VAL-2 OT:RR:CTF:VS H005222 KSG
Michele E. McGuire
Deloitte Tax LLP
50 Fremont Street
San Francisco, CA 94105
Re: Transaction value; Nissho Iwai; Sale for Export
Dear Ms. McGuire:
This is in response to your letter dated January 10, 2007, requesting a binding ruling on behalf of Nishimoto Trading Co. Ltd. (“NTC US”), as to the proper method of appraisement pursuant to 19 U.S.C. 1401a for certain imported goods. At your request, a tele-conference was held on April 20, 2007. Your submission of May 21, 2007 is part of the record in this case.
NTC US imports Asian food products into the U.S. The food products are purchased by Nishimoto Trading Co. Ltd (“NTC Japan”), the parent company of NTC US, from various unrelated Asian manufacturers. NTC US purchases the food products from NTC Japan.
You state that NTC US and NTC Japan operate as separate legal entities with independent profit centers. Each entity has its own employees and conducts its own billing and financial operations. NTC Japan contracts with various food manufacturers in Asia for sales in Japan as well as for the export of goods to the U.S., the European Union, and Australia. You state that NTC Japan purchases, owns and then re-sells this merchandise, either to its subsidiaries or to unrelated distributors or customers. NTC Japan charges a mark-up on sales to NTC US.
You state that NTC Japan does not act as a buying agent for NTC US. You state that no buying agency agreement exists between NTC US and NTC Japan. You state that NTC US does not have authority to control NTC Japan’s conduct with regard to the transactions between NTC Japan and the foreign manufacturers.
NTC Japan’s freight forwarder consolidates the U.S.-bound shipments from the multiple manufacturers in its warehouses located in Japan prior to export. Occasionally, a manufacturer may ship the goods directly to NTC US, bypassing the freight forwarder.
You provided three examples of past import transactions. The three separate transactions involve: 1) almond chocolate made in Japan by Meiji (a Japanese manufacturer); 2) strawberry fruit chew confections made in Taiwan by Morinaga (a Taiwanese manufacturer); and 3) seasoning made in Japan by Daisho.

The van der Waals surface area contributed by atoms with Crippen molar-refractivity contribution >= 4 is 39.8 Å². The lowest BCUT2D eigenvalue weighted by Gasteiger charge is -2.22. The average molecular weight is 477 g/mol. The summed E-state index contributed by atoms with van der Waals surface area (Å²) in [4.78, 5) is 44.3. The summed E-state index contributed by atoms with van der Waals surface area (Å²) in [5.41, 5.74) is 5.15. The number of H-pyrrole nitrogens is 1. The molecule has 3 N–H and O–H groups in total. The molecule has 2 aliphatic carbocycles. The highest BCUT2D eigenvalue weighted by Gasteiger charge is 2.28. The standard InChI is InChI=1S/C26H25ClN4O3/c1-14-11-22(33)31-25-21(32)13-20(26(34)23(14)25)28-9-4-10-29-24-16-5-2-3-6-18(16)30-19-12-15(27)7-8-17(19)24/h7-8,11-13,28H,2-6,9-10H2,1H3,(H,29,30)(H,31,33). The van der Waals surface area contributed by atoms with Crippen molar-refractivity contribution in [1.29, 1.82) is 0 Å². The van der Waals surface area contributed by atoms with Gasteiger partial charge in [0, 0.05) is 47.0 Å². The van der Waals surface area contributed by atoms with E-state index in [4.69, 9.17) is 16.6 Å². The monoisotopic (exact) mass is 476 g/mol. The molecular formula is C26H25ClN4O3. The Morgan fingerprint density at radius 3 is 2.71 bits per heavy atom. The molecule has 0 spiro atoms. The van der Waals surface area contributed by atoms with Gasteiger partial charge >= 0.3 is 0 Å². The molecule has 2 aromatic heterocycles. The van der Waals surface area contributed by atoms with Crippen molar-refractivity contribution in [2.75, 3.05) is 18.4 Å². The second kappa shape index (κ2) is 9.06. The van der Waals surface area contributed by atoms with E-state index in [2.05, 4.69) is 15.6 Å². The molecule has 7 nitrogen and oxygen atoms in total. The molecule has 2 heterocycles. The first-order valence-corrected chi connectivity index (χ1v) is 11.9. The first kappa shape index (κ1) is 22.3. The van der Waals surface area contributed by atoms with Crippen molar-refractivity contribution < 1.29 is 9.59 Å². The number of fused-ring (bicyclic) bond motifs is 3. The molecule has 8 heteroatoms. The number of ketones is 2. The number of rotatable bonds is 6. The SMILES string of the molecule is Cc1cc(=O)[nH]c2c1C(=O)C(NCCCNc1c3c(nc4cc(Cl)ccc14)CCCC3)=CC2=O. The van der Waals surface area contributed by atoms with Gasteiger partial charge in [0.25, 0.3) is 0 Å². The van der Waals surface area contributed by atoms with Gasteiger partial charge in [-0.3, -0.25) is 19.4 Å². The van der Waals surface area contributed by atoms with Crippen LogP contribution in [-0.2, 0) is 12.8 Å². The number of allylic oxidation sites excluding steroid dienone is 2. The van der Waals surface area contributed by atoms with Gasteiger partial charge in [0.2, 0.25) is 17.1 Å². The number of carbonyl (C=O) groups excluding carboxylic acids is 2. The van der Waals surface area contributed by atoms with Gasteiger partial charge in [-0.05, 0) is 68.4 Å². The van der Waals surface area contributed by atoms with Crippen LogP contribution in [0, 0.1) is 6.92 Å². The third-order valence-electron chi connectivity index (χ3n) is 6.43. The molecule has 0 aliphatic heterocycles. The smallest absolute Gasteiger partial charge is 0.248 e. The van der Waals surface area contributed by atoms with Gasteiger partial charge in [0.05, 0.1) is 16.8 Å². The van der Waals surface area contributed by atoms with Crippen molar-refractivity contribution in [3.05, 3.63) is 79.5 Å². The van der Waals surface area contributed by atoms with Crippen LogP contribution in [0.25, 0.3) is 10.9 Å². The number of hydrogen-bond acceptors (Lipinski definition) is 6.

Whether the transactions between the foreign manufacturer and the importer’s parent corporation may be used to determine the transaction value of the merchandise.
LAW AND ANALYSIS:
The preferred method of appraising merchandise imported into the United States is the transaction value method as set forth in section 402(b) of the Tariff Act of 1930, as amended by the Trade Agreements Act of 1979 (“TAA”), codified at 19 U.S.C. 1401a. Transaction value of imported merchandise is the “price actually paid or payable for the merchandise when sold for exportation to the United States” plus amounts for five enumerated statutory additions. 19 U.S.C. 1401a(b). In order for imported merchandise to be appraised under the transaction value method, it must be the subject of a bona fide sale between a buyer and seller, and it must be a sale for exportation to the United States. We will assume for the purposes of this ruling that transaction value is the appropriate basis of aprraisement.
In Nissho Iwai American Corp. v. United States, 982 F.2d 505 (Fed. Cir. 1992), the U.S. Court of Appeals for the Federal Circuit reviewed the standard for transaction value when there is more than one sale which may be considered as being a sale for exportation to the United States. The court ruled that for merchandise imported pursuant to a three-tiered transaction to be appraised on the basis of the manufacturer-middleman sale, the transaction must be conducted at arm’s length and the merchandise must be clearly destined for export to the United States at the time of the sale. The court reaffirmed the principle established in E.C. McAfee Co. v. United States, 842 F.2d 314 (Fed. Cir. 1988), that the manufacturer’s price, rather than the middleman’s price, is valid so long as the transaction between the manufacturer and the middleman falls within the statutory provision for valuation. In upholding the McAfee standard the court stated that in a three-tiered distribution system, “the manufacturer’s price constitutes a viable transaction value when the goods are clearly destined for export to the United States and when the manufacturer and the middleman deal with each other at arm’s length, in the absence of any non-market influences that affect the legitimacy of the sales price.”